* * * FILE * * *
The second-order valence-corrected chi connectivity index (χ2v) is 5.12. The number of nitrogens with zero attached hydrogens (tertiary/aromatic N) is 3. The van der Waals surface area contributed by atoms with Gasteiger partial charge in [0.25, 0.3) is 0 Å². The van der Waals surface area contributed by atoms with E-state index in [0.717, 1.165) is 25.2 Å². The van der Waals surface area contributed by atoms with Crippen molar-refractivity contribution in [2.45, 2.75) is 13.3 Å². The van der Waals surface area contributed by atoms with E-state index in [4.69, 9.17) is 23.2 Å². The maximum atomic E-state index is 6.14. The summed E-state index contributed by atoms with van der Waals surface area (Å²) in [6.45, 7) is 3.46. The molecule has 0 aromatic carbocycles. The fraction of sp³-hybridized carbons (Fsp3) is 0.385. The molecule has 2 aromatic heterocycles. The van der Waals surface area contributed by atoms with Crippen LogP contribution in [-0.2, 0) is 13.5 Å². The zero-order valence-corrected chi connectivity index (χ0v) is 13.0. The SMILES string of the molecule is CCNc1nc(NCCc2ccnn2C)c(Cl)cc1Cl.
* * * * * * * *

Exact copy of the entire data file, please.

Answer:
The second-order valence-corrected chi connectivity index (χ2v) is 5.12. The number of nitrogens with zero attached hydrogens (tertiary/aromatic N) is 3. The van der Waals surface area contributed by atoms with Gasteiger partial charge in [0.25, 0.3) is 0 Å². The van der Waals surface area contributed by atoms with E-state index in [0.717, 1.165) is 25.2 Å². The van der Waals surface area contributed by atoms with Crippen molar-refractivity contribution in [2.45, 2.75) is 13.3 Å². The van der Waals surface area contributed by atoms with E-state index in [4.69, 9.17) is 23.2 Å². The maximum atomic E-state index is 6.14. The summed E-state index contributed by atoms with van der Waals surface area (Å²) in [6.45, 7) is 3.46. The molecule has 0 aromatic carbocycles. The fraction of sp³-hybridized carbons (Fsp3) is 0.385. The molecule has 2 aromatic heterocycles. The van der Waals surface area contributed by atoms with Crippen LogP contribution in [-0.2, 0) is 13.5 Å². The zero-order valence-corrected chi connectivity index (χ0v) is 13.0. The SMILES string of the molecule is CCNc1nc(NCCc2ccnn2C)c(Cl)cc1Cl.